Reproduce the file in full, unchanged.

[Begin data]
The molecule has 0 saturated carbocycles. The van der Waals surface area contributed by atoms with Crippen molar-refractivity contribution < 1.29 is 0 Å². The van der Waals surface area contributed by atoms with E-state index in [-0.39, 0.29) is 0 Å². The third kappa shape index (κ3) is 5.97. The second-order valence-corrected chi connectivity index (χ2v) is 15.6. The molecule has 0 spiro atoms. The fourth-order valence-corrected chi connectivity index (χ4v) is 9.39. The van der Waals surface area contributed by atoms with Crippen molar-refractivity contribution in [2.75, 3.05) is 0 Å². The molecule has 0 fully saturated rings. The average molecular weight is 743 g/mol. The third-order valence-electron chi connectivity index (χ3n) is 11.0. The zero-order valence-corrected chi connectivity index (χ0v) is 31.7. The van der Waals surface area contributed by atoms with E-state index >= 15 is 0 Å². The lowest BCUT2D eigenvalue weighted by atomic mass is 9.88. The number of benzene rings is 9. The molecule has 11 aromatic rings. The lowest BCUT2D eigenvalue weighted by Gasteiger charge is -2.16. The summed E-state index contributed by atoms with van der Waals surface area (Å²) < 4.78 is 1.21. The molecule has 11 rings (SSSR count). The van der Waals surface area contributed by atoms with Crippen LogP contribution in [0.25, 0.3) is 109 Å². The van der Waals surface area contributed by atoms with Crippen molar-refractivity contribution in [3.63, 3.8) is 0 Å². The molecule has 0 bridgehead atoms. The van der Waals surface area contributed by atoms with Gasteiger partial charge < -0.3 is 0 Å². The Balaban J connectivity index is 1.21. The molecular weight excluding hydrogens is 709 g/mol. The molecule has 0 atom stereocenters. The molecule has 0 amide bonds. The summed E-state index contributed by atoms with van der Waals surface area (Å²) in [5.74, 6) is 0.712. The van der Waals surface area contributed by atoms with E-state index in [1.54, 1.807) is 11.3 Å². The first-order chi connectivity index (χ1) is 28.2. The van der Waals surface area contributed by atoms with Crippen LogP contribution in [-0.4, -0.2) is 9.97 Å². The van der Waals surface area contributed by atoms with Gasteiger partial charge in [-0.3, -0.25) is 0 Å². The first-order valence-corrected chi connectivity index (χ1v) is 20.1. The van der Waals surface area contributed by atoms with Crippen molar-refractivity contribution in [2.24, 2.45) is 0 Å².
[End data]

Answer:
The molecule has 0 saturated carbocycles. The van der Waals surface area contributed by atoms with Crippen molar-refractivity contribution < 1.29 is 0 Å². The van der Waals surface area contributed by atoms with E-state index in [-0.39, 0.29) is 0 Å². The third kappa shape index (κ3) is 5.97. The second-order valence-corrected chi connectivity index (χ2v) is 15.6. The molecule has 0 spiro atoms. The fourth-order valence-corrected chi connectivity index (χ4v) is 9.39. The van der Waals surface area contributed by atoms with Crippen molar-refractivity contribution in [2.75, 3.05) is 0 Å². The molecule has 0 fully saturated rings. The average molecular weight is 743 g/mol. The third-order valence-electron chi connectivity index (χ3n) is 11.0. The zero-order valence-corrected chi connectivity index (χ0v) is 31.7. The van der Waals surface area contributed by atoms with E-state index >= 15 is 0 Å². The lowest BCUT2D eigenvalue weighted by atomic mass is 9.88. The number of benzene rings is 9. The molecule has 11 aromatic rings. The lowest BCUT2D eigenvalue weighted by Gasteiger charge is -2.16. The summed E-state index contributed by atoms with van der Waals surface area (Å²) < 4.78 is 1.21. The molecule has 11 rings (SSSR count). The van der Waals surface area contributed by atoms with Crippen LogP contribution in [0.25, 0.3) is 109 Å². The van der Waals surface area contributed by atoms with Crippen molar-refractivity contribution in [3.63, 3.8) is 0 Å². The molecule has 0 bridgehead atoms. The van der Waals surface area contributed by atoms with Gasteiger partial charge < -0.3 is 0 Å². The Balaban J connectivity index is 1.21. The molecular weight excluding hydrogens is 709 g/mol. The molecule has 0 atom stereocenters. The molecule has 0 amide bonds. The summed E-state index contributed by atoms with van der Waals surface area (Å²) in [5.74, 6) is 0.712. The van der Waals surface area contributed by atoms with E-state index in [1.54, 1.807) is 11.3 Å². The first-order chi connectivity index (χ1) is 28.2. The van der Waals surface area contributed by atoms with Crippen LogP contribution in [-0.4, -0.2) is 9.97 Å². The van der Waals surface area contributed by atoms with Gasteiger partial charge in [-0.3, -0.25) is 0 Å². The first-order valence-corrected chi connectivity index (χ1v) is 20.1. The van der Waals surface area contributed by atoms with Crippen molar-refractivity contribution in [2.24, 2.45) is 0 Å².